So, if the original Ajax revolution was about UI responsiveness, where do we go from here?

I think that we have a few directions that we need to go in:


We need to be more productive. We all feel a lot of pain with Web development, even as we get a lot of benefit from the reach and openness. This is pain is the reason that Ben and I are working under a developer tools umbrella at Mozilla. We want to work with the community to become more productive. It is extremely important to do so.

It shouldn’t be hard to put together the hundreds of applications that the Enterprise and beyond spend too much time and money on every day.

We shouldn’t have to fight the browsers to get things working as much as we do today.

Any ideas on what would help you? We are all ears.

Compelling applications

We have spent a lot of time in the weeds talking about the engine of the car. We jump on a point release of some framework, and argue about the minutia of framework differences.

Maybe it is time to pop our heads up a little and think about how we can build compelling, feature rich applications.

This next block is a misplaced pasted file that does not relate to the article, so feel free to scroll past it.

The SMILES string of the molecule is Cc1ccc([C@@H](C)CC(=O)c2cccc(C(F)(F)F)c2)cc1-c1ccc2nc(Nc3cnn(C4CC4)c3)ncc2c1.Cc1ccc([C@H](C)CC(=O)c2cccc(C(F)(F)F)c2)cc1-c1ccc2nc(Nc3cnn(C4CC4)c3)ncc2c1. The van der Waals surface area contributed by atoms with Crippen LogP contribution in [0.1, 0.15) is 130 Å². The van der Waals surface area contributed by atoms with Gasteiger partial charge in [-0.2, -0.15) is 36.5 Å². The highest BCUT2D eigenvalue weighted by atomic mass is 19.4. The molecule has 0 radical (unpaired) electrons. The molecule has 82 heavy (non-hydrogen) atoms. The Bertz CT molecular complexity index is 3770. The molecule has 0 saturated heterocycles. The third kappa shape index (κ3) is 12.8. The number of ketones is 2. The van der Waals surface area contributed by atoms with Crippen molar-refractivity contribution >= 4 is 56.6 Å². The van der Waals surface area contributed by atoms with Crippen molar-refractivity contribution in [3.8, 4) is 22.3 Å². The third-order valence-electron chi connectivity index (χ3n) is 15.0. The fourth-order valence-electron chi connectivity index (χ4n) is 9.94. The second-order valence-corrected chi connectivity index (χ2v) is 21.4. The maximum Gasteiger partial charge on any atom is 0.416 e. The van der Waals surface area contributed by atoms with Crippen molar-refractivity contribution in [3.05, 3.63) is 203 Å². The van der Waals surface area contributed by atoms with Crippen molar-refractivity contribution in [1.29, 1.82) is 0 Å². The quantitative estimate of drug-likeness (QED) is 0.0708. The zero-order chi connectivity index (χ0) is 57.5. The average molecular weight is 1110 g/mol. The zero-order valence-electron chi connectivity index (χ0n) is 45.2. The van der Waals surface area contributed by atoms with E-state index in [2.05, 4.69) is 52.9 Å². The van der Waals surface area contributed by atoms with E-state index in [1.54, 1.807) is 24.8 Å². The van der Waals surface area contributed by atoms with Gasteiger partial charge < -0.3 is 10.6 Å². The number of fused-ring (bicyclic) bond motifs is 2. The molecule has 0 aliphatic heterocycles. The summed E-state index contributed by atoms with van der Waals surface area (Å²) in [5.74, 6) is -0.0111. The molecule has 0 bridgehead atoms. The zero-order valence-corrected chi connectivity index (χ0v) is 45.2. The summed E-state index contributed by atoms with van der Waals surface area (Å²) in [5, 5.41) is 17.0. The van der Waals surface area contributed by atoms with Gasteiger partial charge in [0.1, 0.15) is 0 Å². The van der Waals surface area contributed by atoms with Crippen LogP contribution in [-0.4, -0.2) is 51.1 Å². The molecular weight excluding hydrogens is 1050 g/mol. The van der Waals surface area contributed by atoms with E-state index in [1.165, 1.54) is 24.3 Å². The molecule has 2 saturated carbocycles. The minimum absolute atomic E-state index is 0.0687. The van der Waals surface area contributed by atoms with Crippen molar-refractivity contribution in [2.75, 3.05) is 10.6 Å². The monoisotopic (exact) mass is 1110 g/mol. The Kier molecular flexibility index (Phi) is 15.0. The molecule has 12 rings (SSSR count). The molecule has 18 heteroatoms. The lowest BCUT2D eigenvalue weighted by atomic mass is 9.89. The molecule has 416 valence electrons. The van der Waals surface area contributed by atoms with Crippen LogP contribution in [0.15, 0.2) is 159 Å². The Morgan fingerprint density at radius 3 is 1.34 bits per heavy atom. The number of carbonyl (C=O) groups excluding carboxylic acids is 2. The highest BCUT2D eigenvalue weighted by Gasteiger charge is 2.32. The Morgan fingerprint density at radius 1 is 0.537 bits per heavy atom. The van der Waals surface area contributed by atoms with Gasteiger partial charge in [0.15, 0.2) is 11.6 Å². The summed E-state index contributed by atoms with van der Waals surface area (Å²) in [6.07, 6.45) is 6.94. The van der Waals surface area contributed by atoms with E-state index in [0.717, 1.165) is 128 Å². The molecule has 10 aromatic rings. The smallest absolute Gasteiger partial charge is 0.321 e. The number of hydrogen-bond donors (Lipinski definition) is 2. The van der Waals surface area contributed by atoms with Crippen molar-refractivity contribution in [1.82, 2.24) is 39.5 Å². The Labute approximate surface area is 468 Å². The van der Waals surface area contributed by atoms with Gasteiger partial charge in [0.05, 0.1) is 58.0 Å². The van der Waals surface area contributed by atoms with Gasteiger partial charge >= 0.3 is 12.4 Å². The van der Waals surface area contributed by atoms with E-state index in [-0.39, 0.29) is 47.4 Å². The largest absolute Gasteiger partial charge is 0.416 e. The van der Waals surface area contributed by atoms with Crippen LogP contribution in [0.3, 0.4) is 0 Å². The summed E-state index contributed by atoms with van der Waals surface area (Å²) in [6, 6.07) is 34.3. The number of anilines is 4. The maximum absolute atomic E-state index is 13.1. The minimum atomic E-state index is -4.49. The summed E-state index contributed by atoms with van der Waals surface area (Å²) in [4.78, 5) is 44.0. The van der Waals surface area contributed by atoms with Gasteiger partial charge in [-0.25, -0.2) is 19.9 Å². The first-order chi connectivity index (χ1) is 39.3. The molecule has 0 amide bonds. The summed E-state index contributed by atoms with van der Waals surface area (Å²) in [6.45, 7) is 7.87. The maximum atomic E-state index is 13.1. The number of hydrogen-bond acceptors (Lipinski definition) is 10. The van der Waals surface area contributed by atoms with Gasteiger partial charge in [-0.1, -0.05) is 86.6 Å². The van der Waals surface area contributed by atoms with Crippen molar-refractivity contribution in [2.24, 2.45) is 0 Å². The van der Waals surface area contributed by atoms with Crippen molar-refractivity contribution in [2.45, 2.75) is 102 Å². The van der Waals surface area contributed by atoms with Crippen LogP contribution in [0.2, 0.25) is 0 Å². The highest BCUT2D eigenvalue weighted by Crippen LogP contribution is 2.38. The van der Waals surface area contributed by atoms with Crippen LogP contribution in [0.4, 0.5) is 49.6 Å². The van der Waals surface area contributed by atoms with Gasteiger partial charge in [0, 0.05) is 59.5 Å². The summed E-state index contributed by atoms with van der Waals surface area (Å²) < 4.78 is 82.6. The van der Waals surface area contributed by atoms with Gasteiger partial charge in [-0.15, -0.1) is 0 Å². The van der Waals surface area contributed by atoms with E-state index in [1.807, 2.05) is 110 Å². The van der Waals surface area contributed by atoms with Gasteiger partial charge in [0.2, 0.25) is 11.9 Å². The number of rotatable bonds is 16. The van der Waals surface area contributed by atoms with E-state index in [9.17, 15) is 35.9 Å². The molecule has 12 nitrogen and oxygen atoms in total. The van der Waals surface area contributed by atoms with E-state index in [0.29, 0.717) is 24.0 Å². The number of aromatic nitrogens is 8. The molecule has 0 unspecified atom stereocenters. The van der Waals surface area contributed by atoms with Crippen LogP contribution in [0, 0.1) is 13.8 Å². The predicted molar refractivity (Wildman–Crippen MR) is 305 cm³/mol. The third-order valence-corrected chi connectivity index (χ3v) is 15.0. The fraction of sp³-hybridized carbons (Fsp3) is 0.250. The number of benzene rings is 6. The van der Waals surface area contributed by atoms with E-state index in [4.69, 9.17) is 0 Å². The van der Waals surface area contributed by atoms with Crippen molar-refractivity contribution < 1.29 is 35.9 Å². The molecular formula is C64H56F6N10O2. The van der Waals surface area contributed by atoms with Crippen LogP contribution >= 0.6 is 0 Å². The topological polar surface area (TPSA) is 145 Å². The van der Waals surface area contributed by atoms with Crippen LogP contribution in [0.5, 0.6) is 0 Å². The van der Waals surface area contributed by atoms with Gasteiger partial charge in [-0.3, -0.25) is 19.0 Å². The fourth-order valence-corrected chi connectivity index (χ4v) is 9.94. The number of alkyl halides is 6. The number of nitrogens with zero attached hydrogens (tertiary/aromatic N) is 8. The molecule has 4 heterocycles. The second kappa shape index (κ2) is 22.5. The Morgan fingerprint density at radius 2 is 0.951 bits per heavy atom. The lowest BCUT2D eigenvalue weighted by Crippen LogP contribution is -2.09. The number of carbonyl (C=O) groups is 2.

The browser is extending to the desktop more, to give you nice full experiences. The real-time Web is kicking off, and Comet will become a big part of how we develop many applications in the future. It needs to be as natural to us as the simple request/response world that we are used too.

UI latency is only one piece of user experience. There are many others. HTML 5 gives us richer components and semantics to work with. We have been working on different UI paradigms such as the Form History pattern that we have discussed before. Aza Raskin and others have been doing really good work on new paradigms too.

Personally, I think that new input devices are going to create a huge change for us, and the abilities of Web applications. We played with the WiiMote as an input device. We then have multi-touch, which is available on touch pad devices as well as touch screens. Finally! We are moving past the prehistoric inputs where we can point and say “Ug”.

I am incredibly excited about where we are, and where we are going. There is a ton of work to do, but people feel engaged. Let’s “get ‘er done”.

Where do you think we are going?

This presentation goes over some of these points, in more detail:

I also wrote about this weeks Microsoft PDC, and what it means for us all. What are your thoughts?

Posted by Dion Almaer at 9:59 am

4.3 rating from 27 votes